even though winter murmurs it might still revisit,

tomorrow we will push ourselves physically
and psychically open ourselves to the wonder
of this year’s revolution of the flowers.

by Henry Walker
April 7, ’10

Tuesday, April 6, 2010

dawning realizations

Rachel, and Patterns

a first can be obvious:
a smile,
a meeting of the eye,
a word,
a step,
yet each “first” can only break through
when enough experience adds up,
and the processor within processes it all enough,
and well enough,
for a new thought to jell,
and the processor within to choose to know it
and to choose to act upon the new knowledge,

our 5 year old granddaughter is full of questions about pattern,
about how much examples she already knows are true
beyond the immediate worlds she knows firsthand,

yesterday it was surgery--why’s, how, the taste of the anesthetic, the feel,
all about an assault on the body integrity: how long will the scar last?

a dawning realization that this too shall pass,
mortality as the patterns breaks, or is fulfilled,

so much of who we are as a species
is built upon that realization that that which is won’t always be,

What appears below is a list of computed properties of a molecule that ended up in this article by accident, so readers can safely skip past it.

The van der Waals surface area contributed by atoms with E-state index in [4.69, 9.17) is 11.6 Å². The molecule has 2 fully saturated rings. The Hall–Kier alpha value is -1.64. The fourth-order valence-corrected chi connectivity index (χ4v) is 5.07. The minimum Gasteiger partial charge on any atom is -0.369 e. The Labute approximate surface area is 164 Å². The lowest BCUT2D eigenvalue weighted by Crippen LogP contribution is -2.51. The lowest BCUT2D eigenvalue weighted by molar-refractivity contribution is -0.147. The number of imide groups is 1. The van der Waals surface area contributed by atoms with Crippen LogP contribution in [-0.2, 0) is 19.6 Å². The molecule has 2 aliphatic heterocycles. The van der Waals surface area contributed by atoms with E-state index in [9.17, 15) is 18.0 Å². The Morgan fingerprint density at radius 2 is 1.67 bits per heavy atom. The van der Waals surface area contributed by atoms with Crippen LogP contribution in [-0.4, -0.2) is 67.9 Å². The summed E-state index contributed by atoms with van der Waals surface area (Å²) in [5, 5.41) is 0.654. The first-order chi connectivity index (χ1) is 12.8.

and there’s sorrow, and joy, within that truth,
perhaps mortality is god’s gift
as we feel as an individual with limited time
so we must make most of the hours,
she’s opening that gift
and that within is great and scary,

I celebrate every breakthrough into realization, understanding,
and dawning wisdom that each of us can make,
and Rachel’s mind and soul stretch wide to hold that which is true.

by Henry Walker
April 3, ’10

a budding two year old

Izzy. . . unh-hunh!

so quick
to the eye-to-the-eye,
to the smile,
to the word,
to repeating the word,
whether we get it or not,

she understands far more that she hears
than she can find the sounds to let us understand
the detail of what she knows, wants, feels,
like the caricature of an American in a foreign land
who can’t speak the language,
she increases her volume, repeats the sounds,
and gets stymied for awhile if what is in our head
doesn’t match what’s in hers,

I can’t tell if her mind needs more words
to allow thought to increase in complexity,
or if the complexity is there and just bides its time
until it can train the messengers to get it to us,
or maybe it’s somewhere in between
where she has to reduce a request first to getting our attention,
then to an imperative noun or verb
which carries within it the potential
of the clause, the phrase, the modifiers,

in the last year she has learned of many choices that exist around her,
and how much she gets to choose,
and then again how much she doesn’t,
and language is the means to act upon those choices,

now when she is pleased with how close we are
to getting what she means,
she gives us an adorable “unh-hunh”,
and we melt,
for the relationship we build with each other
is vital to the best of who we are,
and her words smile with the bond.

by Henry Walker
April 5, ’10